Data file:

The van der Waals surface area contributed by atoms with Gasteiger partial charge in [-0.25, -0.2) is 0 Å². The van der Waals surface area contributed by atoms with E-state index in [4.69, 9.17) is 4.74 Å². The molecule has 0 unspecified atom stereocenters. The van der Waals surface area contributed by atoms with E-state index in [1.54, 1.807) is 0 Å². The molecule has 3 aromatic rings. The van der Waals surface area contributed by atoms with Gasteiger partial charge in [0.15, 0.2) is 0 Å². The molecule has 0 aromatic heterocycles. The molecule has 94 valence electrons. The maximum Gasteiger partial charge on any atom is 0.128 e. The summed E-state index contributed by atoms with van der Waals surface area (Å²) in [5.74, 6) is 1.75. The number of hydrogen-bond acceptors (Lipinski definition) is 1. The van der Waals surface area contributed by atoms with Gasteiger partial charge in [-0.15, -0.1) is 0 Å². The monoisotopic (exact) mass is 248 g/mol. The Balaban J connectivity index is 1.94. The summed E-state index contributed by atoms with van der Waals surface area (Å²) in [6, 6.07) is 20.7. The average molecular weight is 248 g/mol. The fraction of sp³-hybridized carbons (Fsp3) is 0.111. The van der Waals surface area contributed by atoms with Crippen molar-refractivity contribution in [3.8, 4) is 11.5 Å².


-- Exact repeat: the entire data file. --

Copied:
The van der Waals surface area contributed by atoms with Gasteiger partial charge in [-0.25, -0.2) is 0 Å². The van der Waals surface area contributed by atoms with E-state index in [4.69, 9.17) is 4.74 Å². The molecule has 0 unspecified atom stereocenters. The van der Waals surface area contributed by atoms with E-state index in [1.54, 1.807) is 0 Å². The molecule has 3 aromatic rings. The van der Waals surface area contributed by atoms with Gasteiger partial charge in [0.15, 0.2) is 0 Å². The molecule has 0 aromatic heterocycles. The molecule has 94 valence electrons. The maximum Gasteiger partial charge on any atom is 0.128 e. The summed E-state index contributed by atoms with van der Waals surface area (Å²) in [5.74, 6) is 1.75. The number of hydrogen-bond acceptors (Lipinski definition) is 1. The van der Waals surface area contributed by atoms with Gasteiger partial charge in [-0.15, -0.1) is 0 Å². The monoisotopic (exact) mass is 248 g/mol. The Balaban J connectivity index is 1.94. The summed E-state index contributed by atoms with van der Waals surface area (Å²) in [6, 6.07) is 20.7. The average molecular weight is 248 g/mol. The fraction of sp³-hybridized carbons (Fsp3) is 0.111. The van der Waals surface area contributed by atoms with Crippen molar-refractivity contribution in [3.8, 4) is 11.5 Å².